Camp is the word of the moment. For the ones who don't know, it is the exaggeration of the aesthetic that “has power to mix high and low, pop culture and art, never being kitsch,” using the words that Alessandro Michele from Gucci used to describe it in Milano during the press conference of the Met’s next huge Costume Institute 2019 exhibition: “Camp: Notes on Fashion,” based on Susan Sontag’s 1964 essay “Notes on Camp.” The powerful Rick Owens’ show had a lot of it, but twisted with his personal unique vision.
Rick Owens Fall/Winter 2019 show in Paris. Photo by Alessandro Garofalo for NOWFASHION.
The collection mixed Larry LeGaspi’s crazy legacy and the couture of Charles James. The former is the mastermind who, in the Seventies, realized the famous black and silver ultra glamorous looks for Labelle and the rock band Kiss. James is the English-American designer universally famous for his highly structured aesthetic and ballgowns. Owens looked to both of them for a terrific collection that embodies what modernity really means today. Everything became even stronger with face modification make-up designed by Salvia, the 18-year-old artist that pushes her body beyond conventions.
Y/Project Fall/Winter 2019 show in Paris. Photo by Gio Staiano for NOWFASHION.
Glamour also pervaded the Y/Project collection where designer Glenn Martens injected his clothes with a ladylike flair that reminded us of Hollywood’s red carpet atmosphere from every different decade. His masterful capacity to build architecture to wear is still its distinctive sign, but his girl is becoming a woman, as the designer himself is growing up, as he said backstage after the show.
Paco Rabanne Fall/Winter 2019 show in Paris. Photo by Regis Colin Berthelier for NOWFASHION.
Julien Dossena at Paco Rabanne was on the same glamorous page and explored the world of celebrations. The collection was an ensemble of different uniforms. Not strictly military, but from every codified occasion: from red carpets to weddings to rock concerts to dance competitions, etc. Everything has been elevated to the glamour level and all those happening dresses are mixed up and decorated with a profusion of crystals and bijoux. The result was very scenic, but it looked a little bit over-embellished. The inspiration was very interesting and challenging because he mixed so many different decorated worlds; that’s why subtraction instead of adding would have been more effective in the final result.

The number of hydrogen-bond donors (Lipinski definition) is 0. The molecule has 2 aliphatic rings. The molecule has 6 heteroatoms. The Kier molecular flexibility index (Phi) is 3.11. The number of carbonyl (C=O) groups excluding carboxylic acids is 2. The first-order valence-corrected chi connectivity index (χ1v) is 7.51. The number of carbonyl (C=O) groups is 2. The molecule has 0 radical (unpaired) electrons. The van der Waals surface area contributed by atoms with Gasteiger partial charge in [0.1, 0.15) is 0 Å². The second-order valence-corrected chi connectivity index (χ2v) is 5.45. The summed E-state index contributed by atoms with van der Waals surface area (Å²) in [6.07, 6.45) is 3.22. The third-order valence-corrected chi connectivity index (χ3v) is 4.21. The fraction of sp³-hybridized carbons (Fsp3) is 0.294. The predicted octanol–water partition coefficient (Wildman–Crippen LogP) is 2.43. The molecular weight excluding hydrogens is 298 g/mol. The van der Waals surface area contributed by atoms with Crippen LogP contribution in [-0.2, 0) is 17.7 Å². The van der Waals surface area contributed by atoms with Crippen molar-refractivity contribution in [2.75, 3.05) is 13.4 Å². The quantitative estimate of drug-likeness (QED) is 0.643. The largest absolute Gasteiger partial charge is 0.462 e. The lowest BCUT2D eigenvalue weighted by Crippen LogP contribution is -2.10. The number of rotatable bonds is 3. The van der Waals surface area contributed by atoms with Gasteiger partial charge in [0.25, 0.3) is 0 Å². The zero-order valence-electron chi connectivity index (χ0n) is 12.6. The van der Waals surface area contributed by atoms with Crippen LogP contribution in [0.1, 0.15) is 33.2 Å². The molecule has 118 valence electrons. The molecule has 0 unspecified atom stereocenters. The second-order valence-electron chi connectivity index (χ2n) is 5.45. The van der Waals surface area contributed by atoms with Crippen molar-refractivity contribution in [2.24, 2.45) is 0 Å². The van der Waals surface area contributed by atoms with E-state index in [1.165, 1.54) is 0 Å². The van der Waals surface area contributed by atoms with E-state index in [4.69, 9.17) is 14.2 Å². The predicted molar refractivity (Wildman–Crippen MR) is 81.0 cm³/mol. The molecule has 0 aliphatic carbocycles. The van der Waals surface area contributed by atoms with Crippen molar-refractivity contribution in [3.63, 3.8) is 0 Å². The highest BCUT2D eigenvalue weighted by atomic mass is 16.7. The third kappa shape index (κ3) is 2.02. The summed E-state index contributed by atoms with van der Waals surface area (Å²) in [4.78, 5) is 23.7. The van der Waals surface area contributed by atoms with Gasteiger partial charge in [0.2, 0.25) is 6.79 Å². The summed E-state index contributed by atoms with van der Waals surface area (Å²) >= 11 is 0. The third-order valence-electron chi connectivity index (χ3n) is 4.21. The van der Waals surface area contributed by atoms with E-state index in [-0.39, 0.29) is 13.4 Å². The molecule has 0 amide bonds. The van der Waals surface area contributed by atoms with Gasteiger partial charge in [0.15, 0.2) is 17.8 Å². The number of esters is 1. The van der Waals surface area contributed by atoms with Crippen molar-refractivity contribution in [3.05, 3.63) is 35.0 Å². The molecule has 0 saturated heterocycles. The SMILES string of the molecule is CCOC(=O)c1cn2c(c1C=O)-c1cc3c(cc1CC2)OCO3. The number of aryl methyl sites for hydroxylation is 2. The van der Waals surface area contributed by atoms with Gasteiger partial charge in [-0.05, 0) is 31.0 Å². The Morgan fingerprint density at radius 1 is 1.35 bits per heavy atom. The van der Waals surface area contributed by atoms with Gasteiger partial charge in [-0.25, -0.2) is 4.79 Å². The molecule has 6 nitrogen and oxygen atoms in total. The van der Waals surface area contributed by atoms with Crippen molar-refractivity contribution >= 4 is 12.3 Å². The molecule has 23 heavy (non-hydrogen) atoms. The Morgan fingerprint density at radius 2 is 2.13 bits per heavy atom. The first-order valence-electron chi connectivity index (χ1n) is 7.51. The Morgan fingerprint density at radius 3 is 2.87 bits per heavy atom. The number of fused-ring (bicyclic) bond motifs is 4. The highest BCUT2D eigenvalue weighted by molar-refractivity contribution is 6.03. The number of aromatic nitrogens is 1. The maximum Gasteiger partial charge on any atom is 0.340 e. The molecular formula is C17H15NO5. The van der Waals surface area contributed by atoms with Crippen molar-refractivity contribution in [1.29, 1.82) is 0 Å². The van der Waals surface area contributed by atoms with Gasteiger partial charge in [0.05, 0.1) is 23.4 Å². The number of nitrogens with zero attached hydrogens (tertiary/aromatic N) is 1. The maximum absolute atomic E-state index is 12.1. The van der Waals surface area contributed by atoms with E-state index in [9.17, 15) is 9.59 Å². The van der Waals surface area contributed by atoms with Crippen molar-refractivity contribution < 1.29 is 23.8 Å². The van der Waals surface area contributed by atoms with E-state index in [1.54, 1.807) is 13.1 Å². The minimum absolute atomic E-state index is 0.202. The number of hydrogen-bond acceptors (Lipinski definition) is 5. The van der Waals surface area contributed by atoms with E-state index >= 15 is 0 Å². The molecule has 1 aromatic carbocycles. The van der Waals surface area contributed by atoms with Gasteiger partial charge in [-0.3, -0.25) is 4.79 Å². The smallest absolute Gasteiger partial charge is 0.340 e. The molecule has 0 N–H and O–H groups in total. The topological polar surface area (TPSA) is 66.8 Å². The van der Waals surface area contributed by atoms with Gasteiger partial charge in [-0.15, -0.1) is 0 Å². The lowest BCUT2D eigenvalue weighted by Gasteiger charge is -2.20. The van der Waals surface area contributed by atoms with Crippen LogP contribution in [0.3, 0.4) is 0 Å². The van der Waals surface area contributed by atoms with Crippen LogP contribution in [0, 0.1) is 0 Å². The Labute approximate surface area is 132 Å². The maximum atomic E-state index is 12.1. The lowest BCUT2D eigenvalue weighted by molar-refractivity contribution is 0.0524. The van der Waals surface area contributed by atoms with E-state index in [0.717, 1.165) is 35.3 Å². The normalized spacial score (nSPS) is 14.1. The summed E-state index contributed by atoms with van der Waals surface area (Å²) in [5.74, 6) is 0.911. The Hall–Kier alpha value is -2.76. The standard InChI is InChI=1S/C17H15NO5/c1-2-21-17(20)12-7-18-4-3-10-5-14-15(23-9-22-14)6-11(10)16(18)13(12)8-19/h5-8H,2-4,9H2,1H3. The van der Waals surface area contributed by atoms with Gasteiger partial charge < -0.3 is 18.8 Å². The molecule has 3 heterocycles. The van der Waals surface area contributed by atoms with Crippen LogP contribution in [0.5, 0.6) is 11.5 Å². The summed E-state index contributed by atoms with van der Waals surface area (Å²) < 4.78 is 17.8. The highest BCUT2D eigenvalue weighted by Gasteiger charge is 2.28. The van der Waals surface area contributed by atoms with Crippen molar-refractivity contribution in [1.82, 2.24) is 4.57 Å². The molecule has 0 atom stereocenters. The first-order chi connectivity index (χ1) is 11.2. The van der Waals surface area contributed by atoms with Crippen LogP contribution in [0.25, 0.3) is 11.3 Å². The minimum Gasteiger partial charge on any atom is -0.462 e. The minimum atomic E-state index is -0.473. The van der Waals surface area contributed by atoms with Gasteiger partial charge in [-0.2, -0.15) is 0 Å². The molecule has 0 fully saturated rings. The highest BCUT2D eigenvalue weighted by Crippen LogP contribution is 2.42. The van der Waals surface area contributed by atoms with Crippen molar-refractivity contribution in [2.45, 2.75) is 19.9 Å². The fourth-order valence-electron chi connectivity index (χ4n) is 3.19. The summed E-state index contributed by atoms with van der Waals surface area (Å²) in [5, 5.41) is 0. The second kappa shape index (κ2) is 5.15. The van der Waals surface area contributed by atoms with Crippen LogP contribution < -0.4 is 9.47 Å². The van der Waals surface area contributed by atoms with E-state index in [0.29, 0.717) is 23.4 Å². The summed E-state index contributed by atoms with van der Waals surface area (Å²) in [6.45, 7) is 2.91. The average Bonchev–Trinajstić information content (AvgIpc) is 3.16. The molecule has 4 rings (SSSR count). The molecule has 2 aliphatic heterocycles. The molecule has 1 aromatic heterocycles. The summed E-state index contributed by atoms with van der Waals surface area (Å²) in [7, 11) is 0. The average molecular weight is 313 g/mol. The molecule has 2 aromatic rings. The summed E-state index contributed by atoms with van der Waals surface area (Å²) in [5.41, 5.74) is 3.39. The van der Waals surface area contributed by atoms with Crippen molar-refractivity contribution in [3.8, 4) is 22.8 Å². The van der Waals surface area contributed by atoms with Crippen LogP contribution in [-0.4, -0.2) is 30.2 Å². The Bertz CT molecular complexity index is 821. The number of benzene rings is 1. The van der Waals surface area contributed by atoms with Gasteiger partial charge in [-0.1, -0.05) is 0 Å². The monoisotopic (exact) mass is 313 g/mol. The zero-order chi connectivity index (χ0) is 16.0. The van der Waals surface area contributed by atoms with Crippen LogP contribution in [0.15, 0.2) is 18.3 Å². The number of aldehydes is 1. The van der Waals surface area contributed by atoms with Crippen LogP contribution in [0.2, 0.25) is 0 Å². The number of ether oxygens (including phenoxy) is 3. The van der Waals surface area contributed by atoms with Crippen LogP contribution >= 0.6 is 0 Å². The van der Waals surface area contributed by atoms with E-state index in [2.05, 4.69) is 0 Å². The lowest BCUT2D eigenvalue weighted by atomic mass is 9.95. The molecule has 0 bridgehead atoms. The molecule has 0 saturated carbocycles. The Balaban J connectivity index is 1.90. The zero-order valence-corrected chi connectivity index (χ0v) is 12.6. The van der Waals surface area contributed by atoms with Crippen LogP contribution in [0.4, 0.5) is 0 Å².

Off-White Fall/Winter 2019 show in Paris. Photo by Guillaume Roujas for NOWFASHION.
Virgil Abloh at Off White is trying, season by season, to switch his aesthetic from sportswear to ladylike, entering a territory he is not familiar with, and he does it by picking from different references here and there. As a DJ, which he also is, he uses the sampling method, so even if the result could be aesthetically pleasant, it lacks in originality. But there is an interesting factor in the Virgil Abloh approach: his target is not the fashion connoisseurs (at least not at first) but the youngest generations that buy what they see, not caring if the product is the result of appropriation, creativity, or something else – the thing is cool; I like it, so it’s fine. The good thing for him is that he is probably one of the few people in the system that has the lexicon to explain to the new generation that sneakers are not the only shoes and tracksuits are not the only clothes. He learned the language of the audience that every brand is desperately trying to reach.
Isabel Marant Fall/Winter 2019 show in Paris. Photo by Alessandro Garofalo for NOWFASHION.
Isabel Marant definitely knows how to get the consumers; her show is always full of joy and beauty. The girls stunningly walk through the catwalk looking like they came straight out of the pages of an 80s Vogue Paris editorial with big rounded shoulders and long slitted leather shirts, paired with high but soft heeled boots.
Backstage at the Ann Demeulemeester Fall/Winter 2019 show in Paris. Photos by Guillaume Roujas for NOWFASHION.
Ann Demeulemeester was unexpectedly colourful, a strawberry ice cream pink long dress opened the show and then beautiful red, acid yellow, and the signature black. The palette was vibrant and was a beautiful surprise to refresh the well-known dark romantic code of the maison.
Uma Wang Fall/Winter 2019 show in Paris. Photos by Guillaume Roujas for NOWFASHION.
Also, Uma Wang wanted to create a surprise on the occasion of the 10th anniversary of her fashion house. The destination of her journey is South America, and details from Peru and Incan culture brought the traveller soul of the designer under the spotlight. The idea is a lady that dresses up in whatever she likes that she picks up on the streets she traverses, both visually and physically.